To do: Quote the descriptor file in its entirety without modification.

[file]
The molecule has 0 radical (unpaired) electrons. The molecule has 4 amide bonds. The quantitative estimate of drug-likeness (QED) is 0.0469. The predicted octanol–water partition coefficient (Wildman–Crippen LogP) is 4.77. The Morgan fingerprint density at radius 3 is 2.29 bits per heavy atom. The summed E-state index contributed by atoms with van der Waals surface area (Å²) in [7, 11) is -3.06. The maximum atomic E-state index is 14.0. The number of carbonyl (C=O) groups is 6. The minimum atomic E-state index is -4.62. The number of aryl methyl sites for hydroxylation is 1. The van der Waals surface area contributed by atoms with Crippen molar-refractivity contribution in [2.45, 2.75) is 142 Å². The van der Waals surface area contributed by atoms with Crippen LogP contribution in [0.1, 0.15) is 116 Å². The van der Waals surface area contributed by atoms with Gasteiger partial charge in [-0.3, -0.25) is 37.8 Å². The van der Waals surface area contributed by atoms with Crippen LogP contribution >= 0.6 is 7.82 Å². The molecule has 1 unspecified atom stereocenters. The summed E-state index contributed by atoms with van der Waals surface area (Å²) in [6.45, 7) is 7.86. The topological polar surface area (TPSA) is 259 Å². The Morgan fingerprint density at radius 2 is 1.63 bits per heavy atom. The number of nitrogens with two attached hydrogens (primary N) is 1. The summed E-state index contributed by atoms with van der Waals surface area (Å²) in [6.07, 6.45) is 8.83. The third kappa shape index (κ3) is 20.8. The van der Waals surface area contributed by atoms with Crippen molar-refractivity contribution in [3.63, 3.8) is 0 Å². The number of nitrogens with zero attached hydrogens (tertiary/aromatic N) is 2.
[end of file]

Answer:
The molecule has 0 radical (unpaired) electrons. The molecule has 4 amide bonds. The quantitative estimate of drug-likeness (QED) is 0.0469. The predicted octanol–water partition coefficient (Wildman–Crippen LogP) is 4.77. The Morgan fingerprint density at radius 3 is 2.29 bits per heavy atom. The summed E-state index contributed by atoms with van der Waals surface area (Å²) in [7, 11) is -3.06. The maximum atomic E-state index is 14.0. The number of carbonyl (C=O) groups is 6. The minimum atomic E-state index is -4.62. The number of aryl methyl sites for hydroxylation is 1. The van der Waals surface area contributed by atoms with Crippen molar-refractivity contribution in [2.45, 2.75) is 142 Å². The van der Waals surface area contributed by atoms with Crippen LogP contribution in [0.1, 0.15) is 116 Å². The van der Waals surface area contributed by atoms with Gasteiger partial charge in [-0.3, -0.25) is 37.8 Å². The van der Waals surface area contributed by atoms with Crippen LogP contribution >= 0.6 is 7.82 Å². The molecule has 1 unspecified atom stereocenters. The summed E-state index contributed by atoms with van der Waals surface area (Å²) in [6.45, 7) is 7.86. The topological polar surface area (TPSA) is 259 Å². The Morgan fingerprint density at radius 2 is 1.63 bits per heavy atom. The number of nitrogens with two attached hydrogens (primary N) is 1. The summed E-state index contributed by atoms with van der Waals surface area (Å²) in [6.07, 6.45) is 8.83. The third kappa shape index (κ3) is 20.8. The van der Waals surface area contributed by atoms with Crippen molar-refractivity contribution in [3.63, 3.8) is 0 Å². The number of nitrogens with zero attached hydrogens (tertiary/aromatic N) is 2.